Year of Legends 2017

Welsh Dragon

2017 is the ‘Year of Legends’ in Wales, and we delved deeply into our collection to see what treasures relating to this fabulous theme might come to light. We selected a few, some of which will be included in a small display at the School of Art; others will only be viewable online. This is an on-going project and from time to time we might add to this post, so keep an eye out for updates.

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Alternative Facts 22 May – 29 September 2017

22 Mai – 28 Medi 2017 22 May – 28 September 2017

AltFactsPoster_web_mailCurated by students enrolled in the undergraduate module Stagingan Exhibition, the show explores the historic functions of visual culture as a reflection of reality and as social commentary.  Responding to the state of veracity in a ‘post-truth’ climate – and the fact that both ‘post-truth’ and ‘surreal’ were words of the year 2016 – Alternative Facts also considers the role of the museum curator as reliable storyteller and trusted guide.

Cutting Edge: The British Print from Hayter to Hockney 1960 to 1980, 12 June – 28 July 2017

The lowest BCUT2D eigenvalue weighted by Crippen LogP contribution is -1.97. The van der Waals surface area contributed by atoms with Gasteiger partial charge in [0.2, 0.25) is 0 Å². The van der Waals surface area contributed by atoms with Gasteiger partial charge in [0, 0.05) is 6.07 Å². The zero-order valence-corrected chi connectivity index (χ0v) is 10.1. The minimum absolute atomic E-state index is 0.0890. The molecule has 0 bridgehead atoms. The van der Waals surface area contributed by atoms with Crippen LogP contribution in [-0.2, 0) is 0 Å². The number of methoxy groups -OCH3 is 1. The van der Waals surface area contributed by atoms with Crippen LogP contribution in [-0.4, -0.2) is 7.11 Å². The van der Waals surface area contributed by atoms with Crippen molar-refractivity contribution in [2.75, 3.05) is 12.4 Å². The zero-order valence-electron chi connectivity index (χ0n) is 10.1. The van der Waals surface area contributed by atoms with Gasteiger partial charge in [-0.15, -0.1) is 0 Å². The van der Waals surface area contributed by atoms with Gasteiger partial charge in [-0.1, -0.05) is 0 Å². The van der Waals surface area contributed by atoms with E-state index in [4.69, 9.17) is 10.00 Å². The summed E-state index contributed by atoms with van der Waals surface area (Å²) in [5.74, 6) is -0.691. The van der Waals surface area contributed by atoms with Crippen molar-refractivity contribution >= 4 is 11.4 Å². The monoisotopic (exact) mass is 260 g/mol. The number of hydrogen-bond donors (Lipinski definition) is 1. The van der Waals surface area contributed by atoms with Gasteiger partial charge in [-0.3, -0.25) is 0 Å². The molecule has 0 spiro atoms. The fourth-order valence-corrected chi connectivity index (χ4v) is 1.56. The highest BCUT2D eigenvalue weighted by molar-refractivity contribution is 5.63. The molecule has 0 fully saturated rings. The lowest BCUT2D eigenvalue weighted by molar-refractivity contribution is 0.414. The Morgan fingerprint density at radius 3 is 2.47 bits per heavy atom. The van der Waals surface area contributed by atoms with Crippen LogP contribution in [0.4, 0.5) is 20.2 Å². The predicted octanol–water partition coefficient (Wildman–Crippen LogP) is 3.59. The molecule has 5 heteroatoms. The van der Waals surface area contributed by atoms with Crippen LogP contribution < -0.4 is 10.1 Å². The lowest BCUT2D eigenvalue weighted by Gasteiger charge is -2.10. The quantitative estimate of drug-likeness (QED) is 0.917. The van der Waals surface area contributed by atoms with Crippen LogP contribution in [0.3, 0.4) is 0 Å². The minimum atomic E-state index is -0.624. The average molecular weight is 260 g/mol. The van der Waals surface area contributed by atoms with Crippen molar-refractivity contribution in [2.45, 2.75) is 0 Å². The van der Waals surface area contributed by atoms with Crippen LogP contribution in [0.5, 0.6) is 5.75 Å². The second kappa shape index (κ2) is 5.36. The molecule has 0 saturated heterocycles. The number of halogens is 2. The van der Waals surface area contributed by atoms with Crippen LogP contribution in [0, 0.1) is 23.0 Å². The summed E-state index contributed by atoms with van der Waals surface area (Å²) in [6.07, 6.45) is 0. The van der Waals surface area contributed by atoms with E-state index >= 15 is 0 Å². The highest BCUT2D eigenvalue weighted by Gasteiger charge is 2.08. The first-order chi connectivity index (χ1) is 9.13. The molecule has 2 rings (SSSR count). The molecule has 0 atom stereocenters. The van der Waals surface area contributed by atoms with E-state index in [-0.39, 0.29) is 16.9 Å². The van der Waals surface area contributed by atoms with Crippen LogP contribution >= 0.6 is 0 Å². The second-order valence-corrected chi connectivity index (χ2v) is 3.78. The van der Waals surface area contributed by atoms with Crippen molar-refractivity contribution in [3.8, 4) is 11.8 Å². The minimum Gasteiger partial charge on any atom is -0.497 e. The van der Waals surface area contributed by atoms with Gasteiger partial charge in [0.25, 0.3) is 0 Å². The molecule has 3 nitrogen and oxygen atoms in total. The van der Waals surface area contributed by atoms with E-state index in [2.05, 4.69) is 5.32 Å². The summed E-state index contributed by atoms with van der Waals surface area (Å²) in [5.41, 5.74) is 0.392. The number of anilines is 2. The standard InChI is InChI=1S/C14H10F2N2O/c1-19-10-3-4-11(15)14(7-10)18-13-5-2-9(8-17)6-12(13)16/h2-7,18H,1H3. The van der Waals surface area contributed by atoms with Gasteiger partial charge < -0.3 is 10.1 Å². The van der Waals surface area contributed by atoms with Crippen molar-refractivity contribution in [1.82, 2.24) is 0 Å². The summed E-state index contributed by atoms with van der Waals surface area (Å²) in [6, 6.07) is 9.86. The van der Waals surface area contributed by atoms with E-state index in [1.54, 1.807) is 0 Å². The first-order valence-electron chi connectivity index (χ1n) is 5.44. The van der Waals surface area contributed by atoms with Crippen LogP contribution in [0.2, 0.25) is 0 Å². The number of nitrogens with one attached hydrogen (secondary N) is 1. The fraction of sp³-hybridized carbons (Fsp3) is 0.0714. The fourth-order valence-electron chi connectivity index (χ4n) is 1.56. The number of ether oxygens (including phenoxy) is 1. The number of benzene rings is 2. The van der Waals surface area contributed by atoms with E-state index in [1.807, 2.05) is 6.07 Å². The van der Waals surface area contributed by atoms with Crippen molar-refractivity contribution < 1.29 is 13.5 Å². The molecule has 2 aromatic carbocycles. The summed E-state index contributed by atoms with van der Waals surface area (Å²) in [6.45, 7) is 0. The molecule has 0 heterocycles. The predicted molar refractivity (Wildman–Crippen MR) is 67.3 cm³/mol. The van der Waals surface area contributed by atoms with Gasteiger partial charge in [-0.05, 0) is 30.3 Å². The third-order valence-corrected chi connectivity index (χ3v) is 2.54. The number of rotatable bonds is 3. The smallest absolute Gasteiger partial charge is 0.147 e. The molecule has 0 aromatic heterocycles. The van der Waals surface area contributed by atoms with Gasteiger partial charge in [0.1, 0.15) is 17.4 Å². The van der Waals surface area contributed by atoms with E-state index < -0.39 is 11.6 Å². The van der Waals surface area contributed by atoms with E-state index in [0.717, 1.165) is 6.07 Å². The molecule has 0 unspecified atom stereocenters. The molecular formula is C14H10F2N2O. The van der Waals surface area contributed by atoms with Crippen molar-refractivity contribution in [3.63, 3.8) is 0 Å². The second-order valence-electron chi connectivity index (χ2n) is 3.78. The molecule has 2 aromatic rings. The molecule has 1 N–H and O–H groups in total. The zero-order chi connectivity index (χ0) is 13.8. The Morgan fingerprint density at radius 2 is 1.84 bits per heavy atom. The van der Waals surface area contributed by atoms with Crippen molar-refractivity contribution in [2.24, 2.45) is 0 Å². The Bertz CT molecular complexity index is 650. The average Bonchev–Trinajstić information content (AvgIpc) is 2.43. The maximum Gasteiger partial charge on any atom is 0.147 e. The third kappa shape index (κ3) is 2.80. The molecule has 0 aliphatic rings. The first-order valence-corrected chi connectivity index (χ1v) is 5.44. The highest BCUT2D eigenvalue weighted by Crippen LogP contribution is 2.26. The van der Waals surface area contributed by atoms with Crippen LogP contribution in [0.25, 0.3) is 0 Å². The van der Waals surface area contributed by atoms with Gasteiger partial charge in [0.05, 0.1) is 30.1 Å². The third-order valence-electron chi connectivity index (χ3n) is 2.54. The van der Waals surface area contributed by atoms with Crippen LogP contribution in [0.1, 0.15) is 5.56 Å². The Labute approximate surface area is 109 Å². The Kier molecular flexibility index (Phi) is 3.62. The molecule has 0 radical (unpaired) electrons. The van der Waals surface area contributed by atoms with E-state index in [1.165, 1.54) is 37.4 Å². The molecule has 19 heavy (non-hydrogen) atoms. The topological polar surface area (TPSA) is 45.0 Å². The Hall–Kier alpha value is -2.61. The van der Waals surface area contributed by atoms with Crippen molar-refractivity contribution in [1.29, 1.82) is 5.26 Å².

Cutting Edge: The British Print from Hayter to Hockney 1960 to 1980CuttingEdge Poster_web

Including work by Stanley William Hayter, Jeffrey Steele, Ian Hamilton Finlay, William Scott, John Piper and David Hockney

This exhibition surveys the cutting edge of British printmaking from the 1960s to the early 1980s. It has been chosen chiefly from the Aberystwyth University School of Art Collection that benefitted from a gift of prints from the Arts Council of Wales in 2002.

In the 1960s, British artists broke away from traditional making techniques, not only in painting and sculpture but also in printmaking.  Printmaking had enjoyed a revival in the first decades of the twentieth century with an emphasis on etching that required highly accomplished figure or landscape drawing as well as expertise in the craft elements of printmaking.

In the ‘60s British artists began to use screen-printing which suited both hard-edged Abstractionist and Pop Art imagery, inspired by the example of American artists working in New York earlier in the decade. Op Art, with its use of stripes and dots, also gained much from the clean-cut, industrial nature of silkscreen printing.  At the same time, new experiments in lithography and combinations of techniques, often employing photographs and collage, meant that British printmaking became a vibrant and exciting form.


Degree Show and Alternative Facts Exhibition Opening, Saturday, 20 May 2017

(Click on the images to enlarge them.)